I understand that TCP/IP protocol is widely used as it is more secure (the third handshake). But, is there any other reason why TCP/IP is more popular than UDP?
This has nothing to do with security, TCP is a connection oriented protocol which means the communicating end points have to setup the communication channel (using a 3 way handshake) and has an acknowledgment mechanism to assure data transfer - also, lost segments will be retransmitted. Unlike UDP which is connection-less, meaning there is no communication channel established, the application just starts sending data and there is no mechanism to ensure data has been received successfully by the receiving endpoint (Unless some mechanism is implemented in the application layer) - it is mostly useful for real-time data (audio, video)
TCP Send data packets in order and you won't lose the data packets, even if you start using data, TCP rearranges the packet loss.and the packet will arrive the other end same order. it is connection based its like one endpoint to another endpoint.
UDP Using UDP is not reliable, sending packets independently, you might lose packets or data packets can arrive the end point, not in order.. this protocol is connectionless.
Handshake TCP=SYN, SYN-ACK, ACK ||| UDP=No handshake (connectionless protocol)
I'd say that the reason TCP is more commonly used than UDP is for several reasons:
- Streams are easier to use for most applications, no need to think of packet sizes
- Having the complexities of error- and loss- detection handled for the upper protocol is really convenient for the separation of layers
- But you have to suffer the potential for delays while that handling happens
On the other hand, in UDP the upper protocols have to handle the error cases, but with the freedom of connectionless communication. For some protocols, this gives great simplicity.
The statement that UDP is unreliable is not to be taken at face value.
- Under many circumstances you'll find UDP delivery is 100%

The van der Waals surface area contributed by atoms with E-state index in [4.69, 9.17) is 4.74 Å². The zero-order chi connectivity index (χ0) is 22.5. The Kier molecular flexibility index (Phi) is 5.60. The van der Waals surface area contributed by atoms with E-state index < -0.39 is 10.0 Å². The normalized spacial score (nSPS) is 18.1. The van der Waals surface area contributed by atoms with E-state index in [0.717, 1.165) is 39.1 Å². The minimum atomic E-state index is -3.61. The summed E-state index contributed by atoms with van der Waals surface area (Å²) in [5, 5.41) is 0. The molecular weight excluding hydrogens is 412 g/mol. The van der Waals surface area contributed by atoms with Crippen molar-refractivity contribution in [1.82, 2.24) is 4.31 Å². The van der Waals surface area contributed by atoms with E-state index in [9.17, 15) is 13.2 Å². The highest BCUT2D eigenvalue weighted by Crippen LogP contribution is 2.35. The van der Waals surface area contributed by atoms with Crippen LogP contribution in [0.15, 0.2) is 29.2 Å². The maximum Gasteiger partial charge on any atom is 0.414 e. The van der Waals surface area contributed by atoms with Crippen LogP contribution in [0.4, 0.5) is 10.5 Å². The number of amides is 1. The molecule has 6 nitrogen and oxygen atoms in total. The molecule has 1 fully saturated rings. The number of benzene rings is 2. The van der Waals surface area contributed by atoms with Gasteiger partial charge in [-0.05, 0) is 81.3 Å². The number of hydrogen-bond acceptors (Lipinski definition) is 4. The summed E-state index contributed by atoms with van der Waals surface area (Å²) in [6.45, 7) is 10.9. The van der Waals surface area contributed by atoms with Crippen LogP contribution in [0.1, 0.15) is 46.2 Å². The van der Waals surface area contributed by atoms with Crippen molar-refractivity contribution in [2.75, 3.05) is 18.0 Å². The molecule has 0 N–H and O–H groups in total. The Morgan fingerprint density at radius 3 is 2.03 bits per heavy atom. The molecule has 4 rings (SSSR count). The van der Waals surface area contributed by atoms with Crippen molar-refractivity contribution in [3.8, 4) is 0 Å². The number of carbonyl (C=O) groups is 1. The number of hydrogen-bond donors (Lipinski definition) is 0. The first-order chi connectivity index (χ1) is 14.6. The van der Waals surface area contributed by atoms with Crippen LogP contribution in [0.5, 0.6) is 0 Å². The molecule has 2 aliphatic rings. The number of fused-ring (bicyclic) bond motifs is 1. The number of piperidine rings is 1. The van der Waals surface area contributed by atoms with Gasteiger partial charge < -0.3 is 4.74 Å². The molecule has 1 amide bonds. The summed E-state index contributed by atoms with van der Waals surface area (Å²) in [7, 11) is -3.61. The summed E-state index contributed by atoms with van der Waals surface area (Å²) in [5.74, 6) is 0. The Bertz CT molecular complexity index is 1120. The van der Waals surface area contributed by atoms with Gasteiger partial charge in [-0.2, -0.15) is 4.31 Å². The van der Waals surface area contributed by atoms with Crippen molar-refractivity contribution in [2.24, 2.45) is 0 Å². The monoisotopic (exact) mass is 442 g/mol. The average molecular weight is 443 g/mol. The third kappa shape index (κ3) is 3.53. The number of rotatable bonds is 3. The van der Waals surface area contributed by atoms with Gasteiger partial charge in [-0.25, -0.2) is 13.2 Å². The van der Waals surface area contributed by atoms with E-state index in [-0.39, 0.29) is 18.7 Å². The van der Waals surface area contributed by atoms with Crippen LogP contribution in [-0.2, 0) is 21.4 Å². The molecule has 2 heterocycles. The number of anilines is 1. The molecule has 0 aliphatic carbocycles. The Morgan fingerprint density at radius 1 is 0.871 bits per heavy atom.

- TCP only gives you the reliability if it is available from the underlying transport, which all depends on bit error rates vs the segment sizes
- Timing is really hard with TCP
TCP/IP is widely used primarily because it is standardized vs competing networking protocol suites such as IPX/SPX and Appletalk. The World Wide Web, the web, is another reason TCP/IP is so popular.
HTTP is an application layer protocol designed within the framework of the Internet protocol suite. Its definition presumes an underlying and reliable transport layer protocol and Transmission Control Protocol (TCP) is commonly used.
Hypertext Transfer Protocol - Wikipedia
You have to put your terminology in the right perspectives. "TCP / IP protocol" is really a protocol stack and has "TCP /IP" and "UDP / IP" flavours. The most compelling reason for TCP / IP use is the pre-session connection set up which ensures communicating parties are aware of the engagement of one another in a communication session. Allied to this is the guarantee of deliveries via attempts to retransmit errored or lost packets and consequent error reports when connectivity fails. You lose communication speed with connection set ups and error handling because communication will not proceed until these are sorted out.
UDP / IP does things differently. Here message chunks are sent much like the postal system without contacting the far-end recipients. There are no prior agreements on session participation, and no error-handling, giving rise to higher speed of communication. However, there are no delivery guarantees. UDP / IP is historically labelled unreliable; however with more reliable communication networks, this unreliability tends to be less of a problem. This makes UDP / IP the toast of multimedia (video, voice) users who frown at network latency.
The TCP / IP protocol stack or suite of protocols is popular because it is the dominant communication model of the global Internet, with at least one billion hosts and another one billion websites. The protocol suite requires additional mechanisms to ensure security. TCP / IP is not much more popular than UDP / IP; infact I would imagine that the latter is more popular as multimedia application users are ever on the increase. In conclusion whichever flavour you use depends on your application.